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Old 08-24-2015, 07:40 PM
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Default Kindergarten Readiness

So... I automatically do a preschool curriculum with all enrolled kids here. I am only allowed 6 in my state.

A mom here tonight who has the oldest child here (3 years, 4 months), starting asking me questions about being ready for kindergarten. All very kindly. She just wants to make sure dcg is prepared very well.

Well ... I *think* I have everything covered, but being so new, I don't really know, since I've never sent any dck's to kindergarten yet.

Would anyone care to share with me how you make sure the kids are "ready"? This could be any aspect of it ... Fine motor, gross motor, emotionally, speech, anything. I would appreciate some help from the pros!
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Old 08-24-2015, 08:02 PM
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Ask her specifically what curriculum they use at home first. You need to make sure they are getting her ready. It's not your job to get a kid ready for kindy unless you are being paid for schooling in addition to her daycare tuition.
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Old 08-24-2015, 08:07 PM
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Ask her specifically what curriculum they use at home first. You need to make sure they are getting her ready. It's not your job to get a kid ready for kindy unless you are being paid for schooling in addition to her daycare tuition.
I understand this train of thought. I think I could charge more ... at age 4 - preschool age here. Right now parents pay to cover the cost of the curriculum I teach. Indirectly because I charge them more than others who don't use a curriculum.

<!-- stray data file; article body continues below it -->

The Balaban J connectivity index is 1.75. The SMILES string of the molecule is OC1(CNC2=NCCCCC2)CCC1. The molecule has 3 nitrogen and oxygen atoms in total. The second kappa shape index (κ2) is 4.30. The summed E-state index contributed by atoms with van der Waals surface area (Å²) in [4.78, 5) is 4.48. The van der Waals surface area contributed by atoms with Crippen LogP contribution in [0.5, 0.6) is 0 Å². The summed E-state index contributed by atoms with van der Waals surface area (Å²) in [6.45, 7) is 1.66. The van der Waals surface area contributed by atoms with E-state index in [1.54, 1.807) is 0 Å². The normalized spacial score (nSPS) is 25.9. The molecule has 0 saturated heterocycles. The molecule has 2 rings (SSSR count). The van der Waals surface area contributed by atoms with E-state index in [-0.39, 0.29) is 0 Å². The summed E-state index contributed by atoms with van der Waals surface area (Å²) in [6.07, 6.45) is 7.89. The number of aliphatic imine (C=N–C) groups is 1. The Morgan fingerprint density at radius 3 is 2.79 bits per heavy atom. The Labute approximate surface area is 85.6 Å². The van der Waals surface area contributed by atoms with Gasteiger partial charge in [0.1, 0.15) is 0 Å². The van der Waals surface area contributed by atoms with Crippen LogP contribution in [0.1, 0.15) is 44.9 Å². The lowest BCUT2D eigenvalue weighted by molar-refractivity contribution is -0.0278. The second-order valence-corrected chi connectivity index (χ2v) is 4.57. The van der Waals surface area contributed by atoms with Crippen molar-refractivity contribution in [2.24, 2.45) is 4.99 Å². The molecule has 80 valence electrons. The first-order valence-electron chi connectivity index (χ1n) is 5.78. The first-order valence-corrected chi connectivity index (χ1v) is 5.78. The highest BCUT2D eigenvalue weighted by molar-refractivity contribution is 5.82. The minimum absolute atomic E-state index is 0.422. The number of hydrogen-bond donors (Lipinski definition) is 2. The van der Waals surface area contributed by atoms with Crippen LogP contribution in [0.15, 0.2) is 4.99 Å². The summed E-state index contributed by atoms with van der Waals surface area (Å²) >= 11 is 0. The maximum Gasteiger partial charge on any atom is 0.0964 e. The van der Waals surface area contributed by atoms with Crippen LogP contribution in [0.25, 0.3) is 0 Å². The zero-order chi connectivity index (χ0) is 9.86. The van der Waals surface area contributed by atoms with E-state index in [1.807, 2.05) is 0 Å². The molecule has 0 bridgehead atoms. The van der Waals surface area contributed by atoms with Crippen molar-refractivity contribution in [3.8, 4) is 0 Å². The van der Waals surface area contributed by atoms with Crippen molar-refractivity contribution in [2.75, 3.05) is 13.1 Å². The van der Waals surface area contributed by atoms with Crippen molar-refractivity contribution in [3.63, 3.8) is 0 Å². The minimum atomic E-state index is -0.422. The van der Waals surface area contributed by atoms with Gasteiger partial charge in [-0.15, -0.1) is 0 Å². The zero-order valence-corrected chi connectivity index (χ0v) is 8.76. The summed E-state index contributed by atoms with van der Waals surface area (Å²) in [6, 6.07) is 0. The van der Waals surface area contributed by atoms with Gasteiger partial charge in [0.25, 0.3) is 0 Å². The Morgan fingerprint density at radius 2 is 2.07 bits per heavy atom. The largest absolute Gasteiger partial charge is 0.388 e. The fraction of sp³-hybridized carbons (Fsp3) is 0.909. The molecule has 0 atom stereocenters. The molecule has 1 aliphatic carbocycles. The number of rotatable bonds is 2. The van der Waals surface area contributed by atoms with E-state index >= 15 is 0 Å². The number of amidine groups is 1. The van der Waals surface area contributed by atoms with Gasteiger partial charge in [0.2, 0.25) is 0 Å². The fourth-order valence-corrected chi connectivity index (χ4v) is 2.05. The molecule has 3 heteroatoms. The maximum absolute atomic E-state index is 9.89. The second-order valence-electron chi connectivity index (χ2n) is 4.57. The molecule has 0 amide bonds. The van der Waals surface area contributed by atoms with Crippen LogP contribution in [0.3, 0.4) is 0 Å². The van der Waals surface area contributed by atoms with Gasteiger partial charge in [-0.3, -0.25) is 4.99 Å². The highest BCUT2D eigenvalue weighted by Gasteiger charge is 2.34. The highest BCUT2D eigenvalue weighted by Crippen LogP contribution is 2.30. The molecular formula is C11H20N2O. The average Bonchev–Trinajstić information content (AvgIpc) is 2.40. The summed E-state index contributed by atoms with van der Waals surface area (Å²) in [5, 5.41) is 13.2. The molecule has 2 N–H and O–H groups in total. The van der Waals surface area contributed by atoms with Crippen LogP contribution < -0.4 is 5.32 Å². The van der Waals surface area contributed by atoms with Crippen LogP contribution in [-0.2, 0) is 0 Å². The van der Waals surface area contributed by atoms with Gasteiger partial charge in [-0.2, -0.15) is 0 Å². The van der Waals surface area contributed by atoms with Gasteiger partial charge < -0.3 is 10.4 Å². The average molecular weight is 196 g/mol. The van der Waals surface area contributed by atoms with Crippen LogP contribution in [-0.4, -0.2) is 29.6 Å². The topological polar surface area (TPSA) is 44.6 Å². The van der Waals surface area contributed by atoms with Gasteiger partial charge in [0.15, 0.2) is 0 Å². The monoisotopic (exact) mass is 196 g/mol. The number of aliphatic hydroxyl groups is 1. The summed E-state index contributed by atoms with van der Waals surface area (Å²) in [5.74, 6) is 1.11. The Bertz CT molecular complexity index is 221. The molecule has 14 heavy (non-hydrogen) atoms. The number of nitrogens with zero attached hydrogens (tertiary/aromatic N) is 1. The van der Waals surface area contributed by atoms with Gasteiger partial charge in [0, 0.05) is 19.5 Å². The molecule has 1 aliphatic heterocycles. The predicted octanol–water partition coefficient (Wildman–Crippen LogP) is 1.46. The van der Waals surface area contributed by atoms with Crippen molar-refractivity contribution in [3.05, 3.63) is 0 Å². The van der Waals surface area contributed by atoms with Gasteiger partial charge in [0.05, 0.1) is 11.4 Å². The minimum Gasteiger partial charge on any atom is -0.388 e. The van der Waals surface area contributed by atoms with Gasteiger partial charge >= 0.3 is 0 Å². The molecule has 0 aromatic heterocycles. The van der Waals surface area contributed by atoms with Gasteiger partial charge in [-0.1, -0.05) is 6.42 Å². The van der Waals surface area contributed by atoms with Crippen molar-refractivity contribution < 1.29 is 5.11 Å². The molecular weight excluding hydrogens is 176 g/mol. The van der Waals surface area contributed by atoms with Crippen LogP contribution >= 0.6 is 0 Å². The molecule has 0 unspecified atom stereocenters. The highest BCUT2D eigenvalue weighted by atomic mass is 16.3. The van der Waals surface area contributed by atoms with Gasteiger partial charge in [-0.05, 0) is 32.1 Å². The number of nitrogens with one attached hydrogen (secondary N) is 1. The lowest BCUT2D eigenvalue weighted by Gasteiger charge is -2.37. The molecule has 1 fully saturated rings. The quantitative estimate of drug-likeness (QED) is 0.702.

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Old 08-24-2015, 08:25 PM
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You could check your state's department of education's website. They should have info on kinder readiness, Ohio's has a very detailed list.

Of course these lists do not focus enough on the social and emotional factors that we all know are SOOO important, so don't forget those. I also have found out that FINE MOTOR skills are almost more important than anything they put on the list. Keeping those things in mind, check the list.

BUT, at age 3-1/2 there really isn't much you could/should be doing except exposing her letters/numbers/etc. It isn't really appropriate to drill her on them or anything. Let her play, give her puzzles, read to her, rhyme with her. Give her playdough and other fine motor tasks. I don't start much with them until they're 4 AND ready.
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Old 08-24-2015, 08:52 PM
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Ask her specifically what curriculum they use at home first. You need to make sure they are getting her ready. It's not your job to get a kid ready for kindy unless you are being paid for schooling in addition to her daycare tuition.
This. Sadly it is starting to seem to me that the parents who worry most about things are the ones that want someone else to do it all.
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Old 08-24-2015, 11:31 PM
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I charge enough extra to cover the expectation of kindergarten readiness I emailed a few local kindy teachers in my district last year and the school mailed me their kindergarten intake assessment packet they use for incoming kindergarteners. It's how they place them in different reading and math groups etc. if you want to pm me I can message you some of my curriculum info and skill goals
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Old 08-25-2015, 08:32 AM
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The common core standards for Kindergarten show what the kids should be doing by the END of that year. They include writing a paragraph, on topic, using correct punctuation, and reading at a level 3 (DRA score, there are different ways to score).
To have a good start, I make sure kids can write first and last name, cut on a straight or curved line, know all colors and shapes. We also work towards: knowing all the letters in the alphabet, including upper, lower, and sounds. Can read several or more high frequency words: a, I, if, in, it, you, and, the (etc). Can count to 25 or more, can count backward from 5, can recognize numbers to 10, can write numbers to 10. Can count objects to 10 (1-1). Can point at words 1-1 while I read them. Know the parts of a book and how to look at the pictures to 'read' it. Reading very simple books with songs or with one word at the bottom of the page.